Thursday, July 2, 2009

Thinking About Public Space, Religion, and Chilean Civil Society

The theme of my doctoral seminar today was "The Concept of Faith-Based in the U.S." After discussing the history of the subject and distinctions between progressive and conservative interpretations of faith-based, I initiated a discussion on some comparisons between Chile and the U.S. Robert Wuthnow has noted that U.S. religious congregations offer public space a variety of civic and social activities in communities throughout the country. The "religious campus" of church, auditorium, gym, classrooms, parking spaces, etc., facilitates the multiple uses of space for a variety of groups and associations-- everything from AA meetings to Boy Scout and Girl Scout meetings. The seminar participants could not cite civil uses of religious spaces in Chile. Furthermore they said that religious spaces are considered "private property" by the religious institutions, thereby limiting the capacity for religion to provide intermediary public spaces between the values of religious groups and civil society associations.

This strong spatial seperation of religion from civil society comes from a long history of church construction, particularly by the Catholic Church's model of a church without a parochial school and other meeting spaces, gyms, parking, etc. Almost all Catholic schools are operated by religious orders or associations that function as private schools and located away from parish churches. Furthermore Catholic education serves as a private school system with strong affiliation to the religious orders that operate them and often not connected to the life of dioceses and parishes. My seminar participants believed that Protestant congregations operate with the same distinctions.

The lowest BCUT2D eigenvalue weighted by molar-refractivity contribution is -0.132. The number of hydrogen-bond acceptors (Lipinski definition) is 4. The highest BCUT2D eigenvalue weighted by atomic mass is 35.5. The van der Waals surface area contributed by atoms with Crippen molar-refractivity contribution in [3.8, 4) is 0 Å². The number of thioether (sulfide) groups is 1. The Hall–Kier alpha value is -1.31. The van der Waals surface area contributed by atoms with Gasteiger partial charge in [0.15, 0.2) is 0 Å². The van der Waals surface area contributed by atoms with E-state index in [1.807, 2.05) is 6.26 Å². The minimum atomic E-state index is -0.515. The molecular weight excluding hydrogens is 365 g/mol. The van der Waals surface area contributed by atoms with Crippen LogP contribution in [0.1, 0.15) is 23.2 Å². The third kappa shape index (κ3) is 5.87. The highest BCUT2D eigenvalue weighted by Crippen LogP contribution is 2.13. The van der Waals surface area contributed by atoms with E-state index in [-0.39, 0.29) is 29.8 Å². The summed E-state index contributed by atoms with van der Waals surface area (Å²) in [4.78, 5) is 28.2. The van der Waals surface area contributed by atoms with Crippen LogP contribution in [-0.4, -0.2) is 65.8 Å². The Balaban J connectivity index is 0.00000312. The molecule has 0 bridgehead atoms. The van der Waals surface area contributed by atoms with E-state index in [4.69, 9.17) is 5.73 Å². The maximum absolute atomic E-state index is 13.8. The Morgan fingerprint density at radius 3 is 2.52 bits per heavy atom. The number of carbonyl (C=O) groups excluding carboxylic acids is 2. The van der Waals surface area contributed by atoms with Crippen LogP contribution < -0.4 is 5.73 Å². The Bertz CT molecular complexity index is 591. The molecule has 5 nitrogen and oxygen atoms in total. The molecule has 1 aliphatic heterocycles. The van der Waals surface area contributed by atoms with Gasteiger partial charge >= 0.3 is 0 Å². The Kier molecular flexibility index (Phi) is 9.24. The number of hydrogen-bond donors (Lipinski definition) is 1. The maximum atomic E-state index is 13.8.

What does this mean for "faith-based" in Chile? I have the impression that the very idea that there can be independent faith-based associations in civil society is a difficult thing to imagine when there are no contextual time and spaces that actually organize the concept of faith-based as an intermediary public process that connects religious values, ideology, and practices with more secular civil associations or even government that organize and maybe even deliver social services, community organizing, education, programs, etc., in a faith-based intermediary sphere between religion and the world of politics, economy, government, the media, etc.

At present there is very little ecumenical or inter-faith practical work being done in Chile. During the military dictatorship Catholics and many liberal Protestants joined together in the "Vicaria de la Solidaridad" which provided a primary space of resistance to the dictatorship and delivered many social goods to the participants. Since 1989 this kind of faith-based activity has largely ceased since the survival aspect of Solidaridad diminished. My interviews to date among Protestant leaders has provided me evidence that cooperation in civil society among Catholics and Evangelicals-Pentecostals is practically non-existent. Thus "faith-based" in Chile is really about Catholic-based, Evangelical-based, or Pentecostal-based services and organizations that come directly from the sponsoring religious entity and does not provide an intermediary context bring about pluralistic faith-based activities.

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